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Dwarf Mondo Grass Propagation

Dwarf Mondo Grass Propagation


By: Heather Rhoades

Dwarf mondo grass (Ophiopogon japonicus ‘Nana’) is a Japanese plant that has charmed the gardens of the world. A decorative, low growing plant, this ornamental looks best when grouped together, but sometimes there may only be a few plants available. This is where dwarf mondo grass propagation comes in handy.

There are two propagation methods available for dwarf mondo grass. One is planting dwarf mondo grass seeds and the other is division of your plant.

Dwarf Mondo Grass Seeds

If you decide to grow dwarf mondo grass seeds, be aware that they are finicky and you may have trouble getting them to grow. They may also not grow true to the parent plant. This is the more difficult of dwarf mondo grass propagation.

Harvest seeds yourself and plant immediately. Seeds you buy will have a lower germination rate the less fresh they are.

Plant your seeds in sterile potting soil and place the pots in a cold frame or other cool area. These seeds will germinate best in cooler temperatures.

Keep the dwarf mondo grass seeds moist at all times.

Wait two weeks to six months for seeds to germinate. They will germinate at irregular times. Some may sprout in two weeks, while others will take much longer.

Dwarf Mondo Grass Division

A much easier and sure-fire way of dwarf mondo grass propagation is through division. This way you can plant dwarf mondo grass that is exactly like the parent and you will have a much more uniform look to your plants.

For division, dig up a well established clump of dwarf mondo grass. Use your hands to break the clump into smaller clumps or use a sharp, clean knife to cut the clump into smaller pieces.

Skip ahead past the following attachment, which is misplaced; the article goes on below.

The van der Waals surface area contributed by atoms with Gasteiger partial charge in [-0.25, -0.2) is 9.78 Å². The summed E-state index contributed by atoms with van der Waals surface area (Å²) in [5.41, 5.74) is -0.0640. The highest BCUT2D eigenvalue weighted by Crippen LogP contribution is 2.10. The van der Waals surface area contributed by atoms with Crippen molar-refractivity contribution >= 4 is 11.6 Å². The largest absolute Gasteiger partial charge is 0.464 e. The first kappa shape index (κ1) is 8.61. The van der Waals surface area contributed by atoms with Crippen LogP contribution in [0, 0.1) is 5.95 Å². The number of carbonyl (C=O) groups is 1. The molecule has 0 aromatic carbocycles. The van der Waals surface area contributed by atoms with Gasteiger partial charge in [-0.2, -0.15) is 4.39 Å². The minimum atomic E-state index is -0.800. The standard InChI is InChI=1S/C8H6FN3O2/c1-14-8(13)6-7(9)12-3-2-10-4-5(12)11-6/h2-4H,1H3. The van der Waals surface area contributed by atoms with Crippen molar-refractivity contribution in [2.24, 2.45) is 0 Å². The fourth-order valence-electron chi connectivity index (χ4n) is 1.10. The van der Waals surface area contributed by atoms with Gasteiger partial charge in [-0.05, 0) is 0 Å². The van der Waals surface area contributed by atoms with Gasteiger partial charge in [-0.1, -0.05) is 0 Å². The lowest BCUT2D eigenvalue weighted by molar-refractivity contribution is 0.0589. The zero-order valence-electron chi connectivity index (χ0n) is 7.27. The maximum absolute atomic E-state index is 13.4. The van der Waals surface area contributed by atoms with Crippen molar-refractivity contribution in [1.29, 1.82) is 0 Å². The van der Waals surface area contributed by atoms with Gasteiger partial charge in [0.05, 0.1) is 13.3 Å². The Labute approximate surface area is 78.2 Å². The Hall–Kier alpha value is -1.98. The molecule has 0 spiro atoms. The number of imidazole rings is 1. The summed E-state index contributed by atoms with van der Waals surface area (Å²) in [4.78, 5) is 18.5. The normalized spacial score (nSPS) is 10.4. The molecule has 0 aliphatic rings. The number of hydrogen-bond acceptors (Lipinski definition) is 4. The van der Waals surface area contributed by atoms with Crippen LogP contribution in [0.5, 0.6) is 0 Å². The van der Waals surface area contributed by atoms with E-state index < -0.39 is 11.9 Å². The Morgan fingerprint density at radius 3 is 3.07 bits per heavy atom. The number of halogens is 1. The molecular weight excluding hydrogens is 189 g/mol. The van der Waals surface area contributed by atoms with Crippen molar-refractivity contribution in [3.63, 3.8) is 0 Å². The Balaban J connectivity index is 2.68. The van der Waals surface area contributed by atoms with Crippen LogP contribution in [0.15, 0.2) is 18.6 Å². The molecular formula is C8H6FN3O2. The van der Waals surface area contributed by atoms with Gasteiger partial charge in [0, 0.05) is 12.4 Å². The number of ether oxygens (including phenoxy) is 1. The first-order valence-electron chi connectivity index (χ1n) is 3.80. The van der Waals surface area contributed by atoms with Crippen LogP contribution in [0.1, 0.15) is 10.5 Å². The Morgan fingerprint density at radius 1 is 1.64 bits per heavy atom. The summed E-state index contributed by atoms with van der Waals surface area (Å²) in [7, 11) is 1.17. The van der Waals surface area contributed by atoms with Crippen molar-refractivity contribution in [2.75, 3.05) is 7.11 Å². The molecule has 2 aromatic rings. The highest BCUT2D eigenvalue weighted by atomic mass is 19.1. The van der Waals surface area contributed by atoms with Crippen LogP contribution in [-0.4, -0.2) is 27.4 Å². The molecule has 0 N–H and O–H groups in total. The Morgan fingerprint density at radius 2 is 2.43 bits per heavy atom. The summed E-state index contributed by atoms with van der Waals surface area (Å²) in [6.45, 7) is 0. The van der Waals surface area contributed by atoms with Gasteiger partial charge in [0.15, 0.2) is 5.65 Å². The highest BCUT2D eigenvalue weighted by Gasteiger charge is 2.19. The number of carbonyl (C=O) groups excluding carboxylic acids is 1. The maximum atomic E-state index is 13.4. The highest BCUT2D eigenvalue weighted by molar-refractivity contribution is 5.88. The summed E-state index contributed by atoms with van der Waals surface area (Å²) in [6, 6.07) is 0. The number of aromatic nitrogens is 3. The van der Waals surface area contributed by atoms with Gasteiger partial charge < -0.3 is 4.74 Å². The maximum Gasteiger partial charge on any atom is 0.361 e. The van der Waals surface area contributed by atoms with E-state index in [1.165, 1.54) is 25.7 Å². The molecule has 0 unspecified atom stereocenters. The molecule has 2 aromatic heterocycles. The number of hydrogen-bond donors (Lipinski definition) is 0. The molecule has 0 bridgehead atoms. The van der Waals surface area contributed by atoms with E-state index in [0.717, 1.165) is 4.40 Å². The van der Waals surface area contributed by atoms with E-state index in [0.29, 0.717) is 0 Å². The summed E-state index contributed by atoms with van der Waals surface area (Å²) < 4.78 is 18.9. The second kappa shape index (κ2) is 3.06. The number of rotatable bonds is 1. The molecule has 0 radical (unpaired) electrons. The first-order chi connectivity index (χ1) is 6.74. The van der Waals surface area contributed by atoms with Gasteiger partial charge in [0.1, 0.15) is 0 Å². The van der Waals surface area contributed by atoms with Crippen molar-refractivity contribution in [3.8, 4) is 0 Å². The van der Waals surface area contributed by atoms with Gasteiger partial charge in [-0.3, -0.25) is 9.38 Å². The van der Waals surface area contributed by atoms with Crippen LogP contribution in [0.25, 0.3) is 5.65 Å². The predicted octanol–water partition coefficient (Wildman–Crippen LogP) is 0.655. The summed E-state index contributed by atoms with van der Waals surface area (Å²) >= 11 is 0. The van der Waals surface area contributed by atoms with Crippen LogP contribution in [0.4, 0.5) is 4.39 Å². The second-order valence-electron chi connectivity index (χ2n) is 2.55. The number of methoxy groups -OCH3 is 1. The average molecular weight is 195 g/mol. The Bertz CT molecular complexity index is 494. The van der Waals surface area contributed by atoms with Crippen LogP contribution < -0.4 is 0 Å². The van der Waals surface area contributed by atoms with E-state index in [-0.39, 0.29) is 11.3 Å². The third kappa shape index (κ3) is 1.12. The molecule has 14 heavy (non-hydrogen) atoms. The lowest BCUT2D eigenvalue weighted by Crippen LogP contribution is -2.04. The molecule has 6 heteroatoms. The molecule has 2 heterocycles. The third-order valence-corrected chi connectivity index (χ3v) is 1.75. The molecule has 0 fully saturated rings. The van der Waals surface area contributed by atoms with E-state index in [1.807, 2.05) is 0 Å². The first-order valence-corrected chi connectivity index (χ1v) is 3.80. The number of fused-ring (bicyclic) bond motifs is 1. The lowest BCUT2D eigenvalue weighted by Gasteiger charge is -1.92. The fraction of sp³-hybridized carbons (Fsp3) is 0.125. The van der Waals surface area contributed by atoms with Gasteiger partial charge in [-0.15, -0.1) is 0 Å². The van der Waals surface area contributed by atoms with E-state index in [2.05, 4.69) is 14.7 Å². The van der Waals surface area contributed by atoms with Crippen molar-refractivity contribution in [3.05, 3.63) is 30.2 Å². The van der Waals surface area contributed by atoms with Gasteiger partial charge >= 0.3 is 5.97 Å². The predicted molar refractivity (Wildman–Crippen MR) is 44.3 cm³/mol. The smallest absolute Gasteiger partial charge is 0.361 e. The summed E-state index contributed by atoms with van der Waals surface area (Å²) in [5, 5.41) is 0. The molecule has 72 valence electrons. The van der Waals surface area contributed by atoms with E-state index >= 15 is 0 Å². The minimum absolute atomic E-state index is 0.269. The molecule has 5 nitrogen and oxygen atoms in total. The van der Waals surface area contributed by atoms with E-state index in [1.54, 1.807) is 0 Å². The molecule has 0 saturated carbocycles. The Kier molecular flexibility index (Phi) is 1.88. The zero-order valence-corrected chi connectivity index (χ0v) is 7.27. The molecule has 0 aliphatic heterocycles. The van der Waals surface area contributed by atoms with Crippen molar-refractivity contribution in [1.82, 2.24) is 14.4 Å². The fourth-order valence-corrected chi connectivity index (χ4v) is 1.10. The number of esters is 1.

Plant the dwarf mondo grass clumps in the locations you would like them to grow in. Water them thoroughly and keep well watered for the first few weeks until they become established. The best time to divide your mondo grass is in the early spring or early fall.

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How to Grow Monkey Grass from Seed

Last Updated: March 29, 2019 References

This article was co-authored by Lauren Kurtz. Lauren Kurtz is a Naturalist and Horticultural Specialist. Lauren has worked for Aurora, Colorado managing the Water-Wise Garden at Aurora Municipal Center for the Water Conservation Department. She earned a BA in Environmental and Sustainability Studies from Western Michigan University in 2014.

There are 10 references cited in this article, which can be found at the bottom of the page.

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Liriope muscari, also known as monkey grass and lilyturf, is a type of evergreen plant native to East Asia. While most people cultivate monkey grass by moving an existing plant to a new spot, you can also grow liriope from a seed. Though it may seem daunting at first, cultivating lilyturf is incredibly easy to do once you know all the steps involved with germinating the seeds and moving them to your yard or garden.


What is Monkey Grass

Monkey grass (lilyturf) is a low maintenance and easy to care for flowering grass-like plant that can enhance any garden’s landscape